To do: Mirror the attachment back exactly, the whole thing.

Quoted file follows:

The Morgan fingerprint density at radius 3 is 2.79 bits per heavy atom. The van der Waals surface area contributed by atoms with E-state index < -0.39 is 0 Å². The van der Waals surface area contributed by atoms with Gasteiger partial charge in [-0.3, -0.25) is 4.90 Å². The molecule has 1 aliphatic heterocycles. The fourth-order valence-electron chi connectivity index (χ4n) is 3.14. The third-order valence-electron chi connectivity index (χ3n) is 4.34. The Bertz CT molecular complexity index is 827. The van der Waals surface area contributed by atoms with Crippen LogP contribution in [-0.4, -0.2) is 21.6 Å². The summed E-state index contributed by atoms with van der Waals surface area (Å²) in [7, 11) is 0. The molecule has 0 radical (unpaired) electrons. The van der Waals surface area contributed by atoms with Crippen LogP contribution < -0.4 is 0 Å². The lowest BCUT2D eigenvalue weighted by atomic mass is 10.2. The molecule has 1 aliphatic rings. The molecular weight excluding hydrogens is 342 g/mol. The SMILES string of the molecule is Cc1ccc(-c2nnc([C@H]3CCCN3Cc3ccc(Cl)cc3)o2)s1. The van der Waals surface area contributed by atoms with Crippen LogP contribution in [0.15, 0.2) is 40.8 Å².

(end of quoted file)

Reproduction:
The Morgan fingerprint density at radius 3 is 2.79 bits per heavy atom. The van der Waals surface area contributed by atoms with E-state index < -0.39 is 0 Å². The van der Waals surface area contributed by atoms with Gasteiger partial charge in [-0.3, -0.25) is 4.90 Å². The molecule has 1 aliphatic heterocycles. The fourth-order valence-electron chi connectivity index (χ4n) is 3.14. The third-order valence-electron chi connectivity index (χ3n) is 4.34. The Bertz CT molecular complexity index is 827. The van der Waals surface area contributed by atoms with Crippen LogP contribution in [-0.4, -0.2) is 21.6 Å². The summed E-state index contributed by atoms with van der Waals surface area (Å²) in [7, 11) is 0. The molecule has 0 radical (unpaired) electrons. The van der Waals surface area contributed by atoms with Crippen LogP contribution < -0.4 is 0 Å². The lowest BCUT2D eigenvalue weighted by atomic mass is 10.2. The molecule has 1 aliphatic rings. The molecular weight excluding hydrogens is 342 g/mol. The SMILES string of the molecule is Cc1ccc(-c2nnc([C@H]3CCCN3Cc3ccc(Cl)cc3)o2)s1. The van der Waals surface area contributed by atoms with Crippen LogP contribution in [0.15, 0.2) is 40.8 Å².